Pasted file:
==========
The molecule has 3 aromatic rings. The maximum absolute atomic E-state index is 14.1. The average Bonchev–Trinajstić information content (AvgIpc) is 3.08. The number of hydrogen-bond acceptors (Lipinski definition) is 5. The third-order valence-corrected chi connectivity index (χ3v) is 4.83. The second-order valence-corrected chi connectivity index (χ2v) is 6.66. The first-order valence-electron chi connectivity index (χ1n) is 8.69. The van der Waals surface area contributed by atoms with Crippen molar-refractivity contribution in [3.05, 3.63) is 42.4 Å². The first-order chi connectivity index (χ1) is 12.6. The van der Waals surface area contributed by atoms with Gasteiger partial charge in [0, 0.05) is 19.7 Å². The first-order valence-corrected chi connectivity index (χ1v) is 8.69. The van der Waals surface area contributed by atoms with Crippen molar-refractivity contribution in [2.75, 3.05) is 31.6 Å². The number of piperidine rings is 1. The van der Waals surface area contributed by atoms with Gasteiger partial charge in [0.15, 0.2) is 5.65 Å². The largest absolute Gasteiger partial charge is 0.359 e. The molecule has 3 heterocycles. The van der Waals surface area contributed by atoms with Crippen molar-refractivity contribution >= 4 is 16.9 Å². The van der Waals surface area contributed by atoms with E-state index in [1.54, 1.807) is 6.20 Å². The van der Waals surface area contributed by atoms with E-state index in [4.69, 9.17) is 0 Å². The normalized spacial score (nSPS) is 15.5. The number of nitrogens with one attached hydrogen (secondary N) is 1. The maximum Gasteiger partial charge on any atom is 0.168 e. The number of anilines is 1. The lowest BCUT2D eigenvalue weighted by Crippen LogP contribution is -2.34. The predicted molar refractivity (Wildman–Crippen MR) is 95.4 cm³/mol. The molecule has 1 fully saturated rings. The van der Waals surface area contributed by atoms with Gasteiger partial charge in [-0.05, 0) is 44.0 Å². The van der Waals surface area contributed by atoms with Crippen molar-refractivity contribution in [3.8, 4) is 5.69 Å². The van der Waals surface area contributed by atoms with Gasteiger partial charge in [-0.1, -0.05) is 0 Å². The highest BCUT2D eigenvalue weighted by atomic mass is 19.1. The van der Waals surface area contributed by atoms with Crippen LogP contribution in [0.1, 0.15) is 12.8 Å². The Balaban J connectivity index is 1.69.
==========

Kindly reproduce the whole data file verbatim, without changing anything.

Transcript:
The molecule has 3 aromatic rings. The maximum absolute atomic E-state index is 14.1. The average Bonchev–Trinajstić information content (AvgIpc) is 3.08. The number of hydrogen-bond acceptors (Lipinski definition) is 5. The third-order valence-corrected chi connectivity index (χ3v) is 4.83. The second-order valence-corrected chi connectivity index (χ2v) is 6.66. The first-order valence-electron chi connectivity index (χ1n) is 8.69. The van der Waals surface area contributed by atoms with Crippen molar-refractivity contribution in [3.05, 3.63) is 42.4 Å². The first-order chi connectivity index (χ1) is 12.6. The van der Waals surface area contributed by atoms with Gasteiger partial charge in [0, 0.05) is 19.7 Å². The first-order valence-corrected chi connectivity index (χ1v) is 8.69. The van der Waals surface area contributed by atoms with Crippen molar-refractivity contribution in [2.75, 3.05) is 31.6 Å². The number of piperidine rings is 1. The van der Waals surface area contributed by atoms with Gasteiger partial charge in [0.15, 0.2) is 5.65 Å². The largest absolute Gasteiger partial charge is 0.359 e. The molecule has 3 heterocycles. The van der Waals surface area contributed by atoms with Crippen molar-refractivity contribution >= 4 is 16.9 Å². The van der Waals surface area contributed by atoms with E-state index in [1.54, 1.807) is 6.20 Å². The van der Waals surface area contributed by atoms with E-state index in [4.69, 9.17) is 0 Å². The normalized spacial score (nSPS) is 15.5. The number of nitrogens with one attached hydrogen (secondary N) is 1. The maximum Gasteiger partial charge on any atom is 0.168 e. The number of anilines is 1. The lowest BCUT2D eigenvalue weighted by Crippen LogP contribution is -2.34. The predicted molar refractivity (Wildman–Crippen MR) is 95.4 cm³/mol. The molecule has 1 fully saturated rings. The van der Waals surface area contributed by atoms with Gasteiger partial charge in [-0.05, 0) is 44.0 Å². The van der Waals surface area contributed by atoms with Crippen molar-refractivity contribution in [3.8, 4) is 5.69 Å². The van der Waals surface area contributed by atoms with Gasteiger partial charge in [-0.1, -0.05) is 0 Å². The highest BCUT2D eigenvalue weighted by atomic mass is 19.1. The van der Waals surface area contributed by atoms with Crippen LogP contribution in [0.1, 0.15) is 12.8 Å². The Balaban J connectivity index is 1.69.